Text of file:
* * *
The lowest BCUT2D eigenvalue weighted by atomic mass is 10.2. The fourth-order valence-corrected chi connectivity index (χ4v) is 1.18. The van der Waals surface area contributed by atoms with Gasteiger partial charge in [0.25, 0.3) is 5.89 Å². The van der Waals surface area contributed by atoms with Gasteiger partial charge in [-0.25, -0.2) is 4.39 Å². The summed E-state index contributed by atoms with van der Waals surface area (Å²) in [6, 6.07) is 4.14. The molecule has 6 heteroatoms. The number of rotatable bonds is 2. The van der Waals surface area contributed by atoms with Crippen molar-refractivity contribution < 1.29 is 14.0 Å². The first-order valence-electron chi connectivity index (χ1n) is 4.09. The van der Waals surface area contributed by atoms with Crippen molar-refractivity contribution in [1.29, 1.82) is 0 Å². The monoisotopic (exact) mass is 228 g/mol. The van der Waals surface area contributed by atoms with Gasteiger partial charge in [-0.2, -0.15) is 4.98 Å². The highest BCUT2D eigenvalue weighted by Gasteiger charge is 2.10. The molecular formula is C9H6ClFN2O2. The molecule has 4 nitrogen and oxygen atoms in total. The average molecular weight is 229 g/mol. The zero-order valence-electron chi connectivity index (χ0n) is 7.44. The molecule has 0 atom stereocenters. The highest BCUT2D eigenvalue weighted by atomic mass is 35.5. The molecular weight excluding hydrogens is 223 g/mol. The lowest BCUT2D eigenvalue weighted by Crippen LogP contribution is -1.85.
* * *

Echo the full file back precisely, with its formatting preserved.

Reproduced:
The lowest BCUT2D eigenvalue weighted by atomic mass is 10.2. The fourth-order valence-corrected chi connectivity index (χ4v) is 1.18. The van der Waals surface area contributed by atoms with Gasteiger partial charge in [0.25, 0.3) is 5.89 Å². The van der Waals surface area contributed by atoms with Gasteiger partial charge in [-0.25, -0.2) is 4.39 Å². The summed E-state index contributed by atoms with van der Waals surface area (Å²) in [6, 6.07) is 4.14. The molecule has 6 heteroatoms. The number of rotatable bonds is 2. The van der Waals surface area contributed by atoms with Crippen molar-refractivity contribution < 1.29 is 14.0 Å². The first-order valence-electron chi connectivity index (χ1n) is 4.09. The van der Waals surface area contributed by atoms with Crippen molar-refractivity contribution in [1.29, 1.82) is 0 Å². The monoisotopic (exact) mass is 228 g/mol. The van der Waals surface area contributed by atoms with Gasteiger partial charge in [-0.2, -0.15) is 4.98 Å². The highest BCUT2D eigenvalue weighted by Gasteiger charge is 2.10. The molecular formula is C9H6ClFN2O2. The molecule has 4 nitrogen and oxygen atoms in total. The average molecular weight is 229 g/mol. The zero-order valence-electron chi connectivity index (χ0n) is 7.44. The molecule has 0 atom stereocenters. The highest BCUT2D eigenvalue weighted by atomic mass is 35.5. The molecular weight excluding hydrogens is 223 g/mol. The lowest BCUT2D eigenvalue weighted by Crippen LogP contribution is -1.85.